Kevin made similar comments on Kudlow & Company… check him out here.
“The medical situation in this country is dire,” responds our Byron King to yesterday’s 5. “We are seeing rising demand for medical services in an environment of rising costs. This is not sustainable over the long haul. That is all true.
“But we also have immediately looming energy and resource problems to add to the medical situation. Medical care in the U.S. is highly hydrocarbon and energy intensive. Think about the electricity requirements of hospitals — a large one uses as much electric power as a steel mill. Or consider the vast array of plastic goods that get stuck into your veins and taped to your skin — many of these items come from overseas plants, courtesy of ‘globalization.’
“If the U.S. does not get its energy act together, the medical problem will compound greatly. Instead of 47 million uninsured, we may see 147 million uninsured as employers drop health coverage in an environment of rising energy costs. And the care structure that remains will be trapped between local brownouts and widespread shortages of critical materials, available only at extreme price levels.
“Come to think of it, we had better collectively lose more weight and get our butts down to the gym to sweat the cholesterol out.”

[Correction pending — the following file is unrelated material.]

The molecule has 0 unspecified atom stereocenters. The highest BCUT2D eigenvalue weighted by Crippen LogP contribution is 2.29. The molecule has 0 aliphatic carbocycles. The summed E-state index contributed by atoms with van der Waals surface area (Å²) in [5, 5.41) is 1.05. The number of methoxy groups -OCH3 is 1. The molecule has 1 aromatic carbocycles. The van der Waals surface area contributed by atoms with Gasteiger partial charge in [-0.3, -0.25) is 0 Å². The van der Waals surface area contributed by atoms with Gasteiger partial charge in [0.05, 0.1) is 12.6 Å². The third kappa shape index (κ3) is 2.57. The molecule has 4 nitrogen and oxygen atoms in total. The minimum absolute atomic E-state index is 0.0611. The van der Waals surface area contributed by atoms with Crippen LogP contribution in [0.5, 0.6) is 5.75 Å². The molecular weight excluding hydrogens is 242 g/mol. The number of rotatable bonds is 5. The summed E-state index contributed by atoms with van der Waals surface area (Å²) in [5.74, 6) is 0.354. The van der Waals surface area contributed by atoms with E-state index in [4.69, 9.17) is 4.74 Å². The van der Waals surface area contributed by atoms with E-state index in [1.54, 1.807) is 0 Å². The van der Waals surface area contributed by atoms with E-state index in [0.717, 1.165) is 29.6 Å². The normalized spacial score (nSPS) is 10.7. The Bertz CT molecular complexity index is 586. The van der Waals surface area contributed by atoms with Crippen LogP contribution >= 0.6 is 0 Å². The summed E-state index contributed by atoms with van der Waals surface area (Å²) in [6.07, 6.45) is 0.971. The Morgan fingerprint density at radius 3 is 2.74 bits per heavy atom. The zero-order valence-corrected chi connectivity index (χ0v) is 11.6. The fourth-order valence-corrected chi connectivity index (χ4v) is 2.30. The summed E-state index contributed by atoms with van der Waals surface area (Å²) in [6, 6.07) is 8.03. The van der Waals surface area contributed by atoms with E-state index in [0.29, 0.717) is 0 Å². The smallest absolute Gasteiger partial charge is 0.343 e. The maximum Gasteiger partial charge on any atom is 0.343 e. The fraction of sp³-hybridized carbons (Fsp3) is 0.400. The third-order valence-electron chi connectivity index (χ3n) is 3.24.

“In 2001, my family and I were living in Kobe, Japan,” writes another reader. “My 2-year-old son fell, took a blow to the head and had some slight bleeding from one ear. We rushed him the emergency room. The Japanese doctors gave him three X-rays, an MRI, a CAT scan and a sedative to calm him down because he wouldn’t sit still for the MRI. Total bill before insurance was $235. My son was and is OK, although his older brother insists that there is something wrong with him.”
The 5 responds: The total bill presented to you was $235? Who paid for that MRI machine? Who paid the researchers and engineers all those years the machine was being developed?
“Prior to practicing in the civilian sector,” writes a third, “I was in the military and traveled quite a bit abroad. Prior to getting into medical school, I did some work overseas in Europe, as well, causing me to rely on the health care system there.
“If the reader who was seen in Scotland got a good outcome and liked the services there, I am glad things worked out in that situation. That has not been the case for many others, and I am speaking not just of the Americans treated abroad, but of the citizens of those countries I have been in.
“Overall, the U.K. has very well-trained doctors and nurses, yet the system is not what most of us would find acceptable. I would venture to make a very safe guess that most Americans would be shocked to be the recipient of care in many European countries. France, Germany and the Swiss seem to offer pretty optimal care. As for the rest, well, I wouldn’t choose care like that for my family.”
“I had lunch with a doctor the other day,” writes another. “While we were discussing what a disaster nationalized health care would be in the U.S., he suggested we should ignore comparisons to other countries with nationalized health care. If you want to know what health care will look like if run by the U.S. government, said he, just look at the V.A. system…”
The 5 responds: Amen.
Enjoy your weekend,
The 5 Min. Forecast